I've made some nice greetings cards by cutting colored construction paper and then glueing it to cover stock (its a light card stock)

Card stock and cover stock are less problematic for me than typing paper or construction paper. Those are so light that they tend to move after cutting and sometimes get in the way of the laser beam when it cuts something else near it. Even with the vacuum hold down.

Rob Bosworth
02-15-2007, 1:04 PM
You can also cut multiple layers of paper. The biggest problem with cutting a number of sheets at once is smoke damage on some layers in the stack. You have to be able to hold the paper down very flat, so no smoke can make it into a void. LaserCraft developed a process many years ago that used metal masks to help hold the paper down. They used fairly high powered CO2 lasers, at least 1000 watts, and removed paper at very high speeds.

Try cutting multiple layers. If you are doing a lot of paper cutting, it might help processing times. If you are doing smaller orders of paper stock, it might be faster to cut them one sheet at a time. Good luck.

Jeff Chumbley
02-15-2007, 1:32 PM
Not trying to veer off post, I use overhead projector inkjet transparencies for practice runs. You can find them occasionally in the bargin bin at your local officemax type stores.

I use 100s 25p on 24tt 45w and get a frosty image that you can view and since it is clear you can see where it is positioned on the material.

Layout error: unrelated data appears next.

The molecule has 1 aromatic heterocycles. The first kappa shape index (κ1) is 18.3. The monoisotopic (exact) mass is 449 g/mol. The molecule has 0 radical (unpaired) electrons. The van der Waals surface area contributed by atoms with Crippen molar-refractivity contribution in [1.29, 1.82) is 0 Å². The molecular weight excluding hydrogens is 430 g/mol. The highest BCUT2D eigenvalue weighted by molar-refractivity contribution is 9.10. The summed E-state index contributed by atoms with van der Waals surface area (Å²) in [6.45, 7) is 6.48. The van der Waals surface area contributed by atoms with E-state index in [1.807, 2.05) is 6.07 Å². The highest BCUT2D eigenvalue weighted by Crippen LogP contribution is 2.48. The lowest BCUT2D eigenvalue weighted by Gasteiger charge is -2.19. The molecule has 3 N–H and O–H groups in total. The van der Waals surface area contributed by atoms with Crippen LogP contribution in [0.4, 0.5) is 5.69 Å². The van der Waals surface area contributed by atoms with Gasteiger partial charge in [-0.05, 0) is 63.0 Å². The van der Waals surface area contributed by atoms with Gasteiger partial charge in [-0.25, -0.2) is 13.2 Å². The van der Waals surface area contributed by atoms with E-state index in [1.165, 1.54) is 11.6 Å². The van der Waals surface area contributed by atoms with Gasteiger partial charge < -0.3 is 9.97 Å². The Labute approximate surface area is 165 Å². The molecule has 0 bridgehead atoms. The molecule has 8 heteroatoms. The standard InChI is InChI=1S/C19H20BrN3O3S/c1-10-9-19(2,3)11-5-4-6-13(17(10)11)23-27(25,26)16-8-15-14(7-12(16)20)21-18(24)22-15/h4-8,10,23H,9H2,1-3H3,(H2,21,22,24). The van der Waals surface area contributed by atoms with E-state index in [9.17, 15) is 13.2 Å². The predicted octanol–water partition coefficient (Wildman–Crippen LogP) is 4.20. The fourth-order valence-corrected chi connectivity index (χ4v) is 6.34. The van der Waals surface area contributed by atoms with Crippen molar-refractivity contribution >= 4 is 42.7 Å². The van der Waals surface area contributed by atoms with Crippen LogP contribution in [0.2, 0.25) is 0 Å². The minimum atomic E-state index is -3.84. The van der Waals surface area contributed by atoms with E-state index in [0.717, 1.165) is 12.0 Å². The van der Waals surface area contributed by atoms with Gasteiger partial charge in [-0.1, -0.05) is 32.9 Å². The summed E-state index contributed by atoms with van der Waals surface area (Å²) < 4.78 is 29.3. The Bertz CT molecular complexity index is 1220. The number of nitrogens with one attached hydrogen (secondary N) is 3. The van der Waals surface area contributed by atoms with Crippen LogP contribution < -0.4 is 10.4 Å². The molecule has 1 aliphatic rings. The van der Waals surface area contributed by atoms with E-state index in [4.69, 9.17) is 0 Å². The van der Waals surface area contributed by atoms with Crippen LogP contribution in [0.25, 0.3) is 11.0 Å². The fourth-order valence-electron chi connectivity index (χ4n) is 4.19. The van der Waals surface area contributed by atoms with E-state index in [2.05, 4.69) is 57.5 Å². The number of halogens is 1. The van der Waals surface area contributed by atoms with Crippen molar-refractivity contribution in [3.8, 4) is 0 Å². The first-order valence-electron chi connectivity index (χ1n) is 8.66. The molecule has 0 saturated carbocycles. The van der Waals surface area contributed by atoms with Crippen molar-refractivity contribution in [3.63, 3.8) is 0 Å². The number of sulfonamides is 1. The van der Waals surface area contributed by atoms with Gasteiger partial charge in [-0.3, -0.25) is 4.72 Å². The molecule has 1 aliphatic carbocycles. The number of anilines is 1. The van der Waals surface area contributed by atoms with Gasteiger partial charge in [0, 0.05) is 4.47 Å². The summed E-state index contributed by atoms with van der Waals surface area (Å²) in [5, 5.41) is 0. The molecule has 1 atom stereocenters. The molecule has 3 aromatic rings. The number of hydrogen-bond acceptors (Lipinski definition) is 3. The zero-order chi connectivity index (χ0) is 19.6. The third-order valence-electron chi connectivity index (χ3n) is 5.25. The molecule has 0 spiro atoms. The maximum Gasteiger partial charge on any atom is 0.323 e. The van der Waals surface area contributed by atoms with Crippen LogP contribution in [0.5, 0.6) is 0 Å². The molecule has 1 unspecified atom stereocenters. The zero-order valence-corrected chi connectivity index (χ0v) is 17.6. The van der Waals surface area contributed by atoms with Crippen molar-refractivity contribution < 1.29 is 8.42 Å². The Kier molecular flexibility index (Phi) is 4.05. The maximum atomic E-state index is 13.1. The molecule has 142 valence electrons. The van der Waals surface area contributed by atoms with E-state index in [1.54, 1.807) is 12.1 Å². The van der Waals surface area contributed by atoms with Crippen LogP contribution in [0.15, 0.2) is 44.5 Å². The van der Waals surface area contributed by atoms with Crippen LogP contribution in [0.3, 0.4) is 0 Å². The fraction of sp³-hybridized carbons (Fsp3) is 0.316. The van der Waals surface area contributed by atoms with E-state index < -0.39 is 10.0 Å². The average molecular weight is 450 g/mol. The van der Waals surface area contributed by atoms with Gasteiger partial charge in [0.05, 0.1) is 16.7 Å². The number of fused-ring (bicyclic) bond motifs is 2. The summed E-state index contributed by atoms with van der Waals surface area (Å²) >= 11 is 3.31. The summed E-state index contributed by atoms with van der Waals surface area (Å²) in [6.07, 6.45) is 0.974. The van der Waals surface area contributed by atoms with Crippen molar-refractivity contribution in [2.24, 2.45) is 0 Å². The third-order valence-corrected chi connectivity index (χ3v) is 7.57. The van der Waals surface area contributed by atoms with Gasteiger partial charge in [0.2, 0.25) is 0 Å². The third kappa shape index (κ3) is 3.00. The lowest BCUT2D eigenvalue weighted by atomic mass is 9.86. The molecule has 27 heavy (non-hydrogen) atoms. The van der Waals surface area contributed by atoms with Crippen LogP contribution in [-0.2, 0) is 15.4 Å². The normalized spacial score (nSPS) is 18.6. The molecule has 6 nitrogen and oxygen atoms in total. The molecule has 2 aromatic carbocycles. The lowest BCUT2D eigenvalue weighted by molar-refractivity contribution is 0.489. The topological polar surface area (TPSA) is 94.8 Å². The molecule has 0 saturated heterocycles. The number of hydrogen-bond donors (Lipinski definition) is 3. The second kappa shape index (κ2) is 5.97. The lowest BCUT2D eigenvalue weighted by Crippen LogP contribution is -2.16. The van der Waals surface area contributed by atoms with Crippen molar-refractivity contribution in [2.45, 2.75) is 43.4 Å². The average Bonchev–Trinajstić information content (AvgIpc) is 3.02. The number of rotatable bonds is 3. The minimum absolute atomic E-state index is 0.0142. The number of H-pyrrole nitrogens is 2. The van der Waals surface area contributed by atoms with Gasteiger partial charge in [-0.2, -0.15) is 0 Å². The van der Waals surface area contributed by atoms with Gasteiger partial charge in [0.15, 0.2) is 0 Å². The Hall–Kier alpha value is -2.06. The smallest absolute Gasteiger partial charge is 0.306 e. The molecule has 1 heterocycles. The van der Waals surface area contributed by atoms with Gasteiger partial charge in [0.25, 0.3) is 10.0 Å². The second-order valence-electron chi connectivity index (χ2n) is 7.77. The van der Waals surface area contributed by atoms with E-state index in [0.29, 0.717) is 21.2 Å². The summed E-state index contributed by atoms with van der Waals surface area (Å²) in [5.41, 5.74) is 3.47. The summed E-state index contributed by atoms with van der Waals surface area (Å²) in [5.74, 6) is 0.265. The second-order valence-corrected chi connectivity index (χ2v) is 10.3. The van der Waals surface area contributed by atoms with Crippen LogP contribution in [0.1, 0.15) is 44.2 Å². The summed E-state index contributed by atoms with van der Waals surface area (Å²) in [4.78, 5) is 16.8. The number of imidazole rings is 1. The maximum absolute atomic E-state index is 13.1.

make sure the rough side is up facing the laser


Justin Harrington
02-16-2007, 2:10 AM
About holding the paper down:

I have a sheet of 3mm black perspex cut to the exact size of the laser bed. I then spray 3M Spray Mount Repositionable Adheasive onto the side facing up. Any thin material; paper, spectrum ultra thins etc will remain in place and not go through the extractor. I have never had a issue with anything not removing from the perpex, when the tackiness starts fading just apply some more spray ( obviously do this outside and not while it's in the laser! ) It also helps to tape down the edges of the material. If you are cutting lables or small parts just use some Prestic to pick them off the perspex.

Why the Black Perspex?
I have found that when cutting on this it leaves zero residue or burn marks on the material you are cutting, you also don't get the flare ups that occur when using the vector grid. As for why black works it beats me any other colour I try leaves it's residue on the edges. You'll also be supprised at how long the perspex lasts, I cut thousands of spectrum lables and I'm still on my first sheet of Perspex.

Hope this helps.

Doug Bergstrom
02-16-2007, 5:48 PM
We laser paper all of the time both vector cutting and etching. We made Christmas cards this year cut in the shape of a snowflake and etched a pattern and logo onto it. We received more calls from that mailing than any other advertising we have done!

Jim Good
02-17-2007, 12:03 AM